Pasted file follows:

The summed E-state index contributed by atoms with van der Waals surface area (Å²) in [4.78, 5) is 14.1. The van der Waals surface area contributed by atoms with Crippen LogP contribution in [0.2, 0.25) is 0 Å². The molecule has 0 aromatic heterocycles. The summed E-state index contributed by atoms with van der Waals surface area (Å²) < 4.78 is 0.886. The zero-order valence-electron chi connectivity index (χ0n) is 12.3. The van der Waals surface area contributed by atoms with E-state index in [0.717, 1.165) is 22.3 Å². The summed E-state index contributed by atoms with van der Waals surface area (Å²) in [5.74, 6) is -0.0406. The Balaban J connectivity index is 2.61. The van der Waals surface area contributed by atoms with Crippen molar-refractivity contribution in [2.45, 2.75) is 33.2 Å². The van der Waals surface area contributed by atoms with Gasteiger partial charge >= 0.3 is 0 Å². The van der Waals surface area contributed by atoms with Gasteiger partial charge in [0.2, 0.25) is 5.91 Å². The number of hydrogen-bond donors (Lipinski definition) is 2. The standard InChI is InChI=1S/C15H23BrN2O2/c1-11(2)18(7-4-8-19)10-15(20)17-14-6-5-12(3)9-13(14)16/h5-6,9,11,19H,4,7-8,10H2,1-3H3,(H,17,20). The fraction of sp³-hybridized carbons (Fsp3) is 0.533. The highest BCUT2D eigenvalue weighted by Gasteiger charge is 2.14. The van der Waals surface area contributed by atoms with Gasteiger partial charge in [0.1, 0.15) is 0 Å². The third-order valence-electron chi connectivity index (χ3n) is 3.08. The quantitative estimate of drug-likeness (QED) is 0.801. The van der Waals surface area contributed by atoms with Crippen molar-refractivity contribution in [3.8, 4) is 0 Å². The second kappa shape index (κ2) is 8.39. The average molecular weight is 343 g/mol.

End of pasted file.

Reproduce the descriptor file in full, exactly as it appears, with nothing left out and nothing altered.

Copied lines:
The summed E-state index contributed by atoms with van der Waals surface area (Å²) in [4.78, 5) is 14.1. The van der Waals surface area contributed by atoms with Crippen LogP contribution in [0.2, 0.25) is 0 Å². The molecule has 0 aromatic heterocycles. The summed E-state index contributed by atoms with van der Waals surface area (Å²) < 4.78 is 0.886. The zero-order valence-electron chi connectivity index (χ0n) is 12.3. The van der Waals surface area contributed by atoms with E-state index in [0.717, 1.165) is 22.3 Å². The summed E-state index contributed by atoms with van der Waals surface area (Å²) in [5.74, 6) is -0.0406. The Balaban J connectivity index is 2.61. The van der Waals surface area contributed by atoms with Crippen molar-refractivity contribution in [2.45, 2.75) is 33.2 Å². The van der Waals surface area contributed by atoms with Gasteiger partial charge >= 0.3 is 0 Å². The van der Waals surface area contributed by atoms with Gasteiger partial charge in [0.2, 0.25) is 5.91 Å². The number of hydrogen-bond donors (Lipinski definition) is 2. The standard InChI is InChI=1S/C15H23BrN2O2/c1-11(2)18(7-4-8-19)10-15(20)17-14-6-5-12(3)9-13(14)16/h5-6,9,11,19H,4,7-8,10H2,1-3H3,(H,17,20). The fraction of sp³-hybridized carbons (Fsp3) is 0.533. The highest BCUT2D eigenvalue weighted by Gasteiger charge is 2.14. The van der Waals surface area contributed by atoms with Gasteiger partial charge in [0.1, 0.15) is 0 Å². The third-order valence-electron chi connectivity index (χ3n) is 3.08. The quantitative estimate of drug-likeness (QED) is 0.801. The van der Waals surface area contributed by atoms with Crippen molar-refractivity contribution in [3.8, 4) is 0 Å². The second kappa shape index (κ2) is 8.39. The average molecular weight is 343 g/mol.